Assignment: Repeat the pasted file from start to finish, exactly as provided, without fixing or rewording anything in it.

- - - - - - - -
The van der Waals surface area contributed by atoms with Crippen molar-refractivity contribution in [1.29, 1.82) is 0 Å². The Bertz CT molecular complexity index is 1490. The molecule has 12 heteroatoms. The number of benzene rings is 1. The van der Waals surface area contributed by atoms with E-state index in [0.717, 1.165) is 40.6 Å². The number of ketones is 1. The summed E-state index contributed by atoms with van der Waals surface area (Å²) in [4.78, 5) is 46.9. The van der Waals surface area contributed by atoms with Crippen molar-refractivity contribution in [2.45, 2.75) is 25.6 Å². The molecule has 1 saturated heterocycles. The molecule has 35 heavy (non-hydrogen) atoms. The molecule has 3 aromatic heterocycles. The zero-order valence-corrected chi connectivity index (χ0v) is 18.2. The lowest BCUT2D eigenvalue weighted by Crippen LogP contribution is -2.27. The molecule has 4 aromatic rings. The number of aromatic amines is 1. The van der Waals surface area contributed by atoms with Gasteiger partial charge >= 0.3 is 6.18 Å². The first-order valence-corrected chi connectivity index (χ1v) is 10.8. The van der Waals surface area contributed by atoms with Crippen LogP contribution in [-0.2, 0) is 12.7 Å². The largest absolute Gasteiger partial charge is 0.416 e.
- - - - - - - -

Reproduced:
The van der Waals surface area contributed by atoms with Crippen molar-refractivity contribution in [1.29, 1.82) is 0 Å². The Bertz CT molecular complexity index is 1490. The molecule has 12 heteroatoms. The number of benzene rings is 1. The van der Waals surface area contributed by atoms with E-state index in [0.717, 1.165) is 40.6 Å². The number of ketones is 1. The summed E-state index contributed by atoms with van der Waals surface area (Å²) in [4.78, 5) is 46.9. The van der Waals surface area contributed by atoms with Crippen molar-refractivity contribution in [2.45, 2.75) is 25.6 Å². The molecule has 1 saturated heterocycles. The molecule has 35 heavy (non-hydrogen) atoms. The molecule has 3 aromatic heterocycles. The zero-order valence-corrected chi connectivity index (χ0v) is 18.2. The lowest BCUT2D eigenvalue weighted by Crippen LogP contribution is -2.27. The molecule has 4 aromatic rings. The number of aromatic amines is 1. The van der Waals surface area contributed by atoms with Gasteiger partial charge >= 0.3 is 6.18 Å². The first-order valence-corrected chi connectivity index (χ1v) is 10.8. The van der Waals surface area contributed by atoms with Crippen LogP contribution in [-0.2, 0) is 12.7 Å². The largest absolute Gasteiger partial charge is 0.416 e.